October 14, 2015

Turkey’s media watchdog asks Digiturk to explain controversial ban on critical media

The Radio and Television Supreme Council (RTÜK) has asked the Digiturk satellite network to explain why it stopped broadcasting seven stations thought to be critical of the government.

In a decision taken by majority of votes on Tuesday, RTÜK members decided to ask Digiturk to issue a written statement to explain the grounds for the controversial ban. RTÜK officials will later decide on whether to impose a sanction on the network or not after the receiving the statement requested.

The digital platform's controversial move came just ahead of a critical snap general election slated for Nov. 1.

Last week Digiturk announced that it had stopped the broadcast of certain TV stations following a request from a prosecutor.

Turkcell TV+, an online TV streaming service from Internet provider superonline, and Tivibu, another service provided by TTNet, had previously announced that they have removed the stations in question from their platforms by order of the Ankara Public Prosecutor's Office on the suspicion that they support a terrorist organization.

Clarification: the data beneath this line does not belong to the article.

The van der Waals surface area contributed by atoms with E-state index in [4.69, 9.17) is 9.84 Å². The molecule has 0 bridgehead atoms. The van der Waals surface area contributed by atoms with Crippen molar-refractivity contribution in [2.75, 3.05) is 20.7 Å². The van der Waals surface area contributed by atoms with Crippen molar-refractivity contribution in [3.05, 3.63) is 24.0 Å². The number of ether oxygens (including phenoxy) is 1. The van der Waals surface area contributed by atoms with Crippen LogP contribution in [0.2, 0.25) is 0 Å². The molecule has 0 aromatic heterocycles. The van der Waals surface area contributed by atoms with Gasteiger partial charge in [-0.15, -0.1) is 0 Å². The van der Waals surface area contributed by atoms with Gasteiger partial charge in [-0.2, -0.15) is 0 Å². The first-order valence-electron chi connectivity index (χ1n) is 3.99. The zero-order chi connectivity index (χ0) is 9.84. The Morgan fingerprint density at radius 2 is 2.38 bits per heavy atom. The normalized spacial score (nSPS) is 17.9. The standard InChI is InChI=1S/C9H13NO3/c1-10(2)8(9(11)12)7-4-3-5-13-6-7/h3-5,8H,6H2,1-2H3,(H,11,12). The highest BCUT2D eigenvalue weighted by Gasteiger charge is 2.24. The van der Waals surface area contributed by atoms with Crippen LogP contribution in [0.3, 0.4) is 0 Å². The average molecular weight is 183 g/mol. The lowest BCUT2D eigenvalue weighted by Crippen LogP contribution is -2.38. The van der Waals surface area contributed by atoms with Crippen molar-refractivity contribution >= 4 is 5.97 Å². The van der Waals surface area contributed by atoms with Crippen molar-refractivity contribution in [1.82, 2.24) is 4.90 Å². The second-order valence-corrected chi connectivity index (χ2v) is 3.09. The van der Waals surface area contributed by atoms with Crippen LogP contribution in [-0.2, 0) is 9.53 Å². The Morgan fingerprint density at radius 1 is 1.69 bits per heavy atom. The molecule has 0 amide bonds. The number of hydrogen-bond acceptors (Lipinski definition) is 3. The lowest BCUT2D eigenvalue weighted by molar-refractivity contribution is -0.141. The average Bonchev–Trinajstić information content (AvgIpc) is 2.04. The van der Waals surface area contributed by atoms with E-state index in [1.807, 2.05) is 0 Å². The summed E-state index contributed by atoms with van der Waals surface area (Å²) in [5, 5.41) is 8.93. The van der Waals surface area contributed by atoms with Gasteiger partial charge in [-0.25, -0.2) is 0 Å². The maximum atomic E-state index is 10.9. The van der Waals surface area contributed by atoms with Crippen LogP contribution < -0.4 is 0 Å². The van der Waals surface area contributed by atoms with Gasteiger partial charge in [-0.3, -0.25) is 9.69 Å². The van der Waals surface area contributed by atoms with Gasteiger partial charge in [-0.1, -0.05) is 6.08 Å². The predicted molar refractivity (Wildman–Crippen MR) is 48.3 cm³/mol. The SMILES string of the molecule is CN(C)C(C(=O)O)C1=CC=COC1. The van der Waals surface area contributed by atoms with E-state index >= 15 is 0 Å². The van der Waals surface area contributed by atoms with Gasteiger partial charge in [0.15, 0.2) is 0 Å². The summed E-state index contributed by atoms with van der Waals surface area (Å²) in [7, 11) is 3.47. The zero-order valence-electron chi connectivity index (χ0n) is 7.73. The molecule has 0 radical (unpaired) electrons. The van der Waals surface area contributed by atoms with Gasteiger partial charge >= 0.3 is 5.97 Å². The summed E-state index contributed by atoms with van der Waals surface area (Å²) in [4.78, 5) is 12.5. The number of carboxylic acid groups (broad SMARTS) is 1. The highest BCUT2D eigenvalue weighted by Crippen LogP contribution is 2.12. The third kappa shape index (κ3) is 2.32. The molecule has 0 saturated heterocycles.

Even a children's station, Yumurcak TV, was removed, prompting anger from some users, who were perplexed at the idea that a children's TV station could support terrorism.
Teledünya and Kablo TV, digital satellite platforms which use the satellite company Türksat's infrastructure also halted the broadcast of the channels on Monday.

The Bugün TV, Kanaltürk, Shaber, and Samanyolu TV stations have become targets of the government's crackdown for being deemed to be affiliated with the Gülen movement, also known as the Hizmet movement, a grassroots social initiative inspired by Turkish Islamic scholar Fethullah Gülen. President Recep Tayyip Erdoğan, who founded the AK Party, blames the movement for instigating the massive corruption probes revealed while he was prime minister on Dec. 17 and 25, 2013, which involved ministers in his government and even some of his family members.

Published on Today's Zaman, 14 October 2015, Wednesday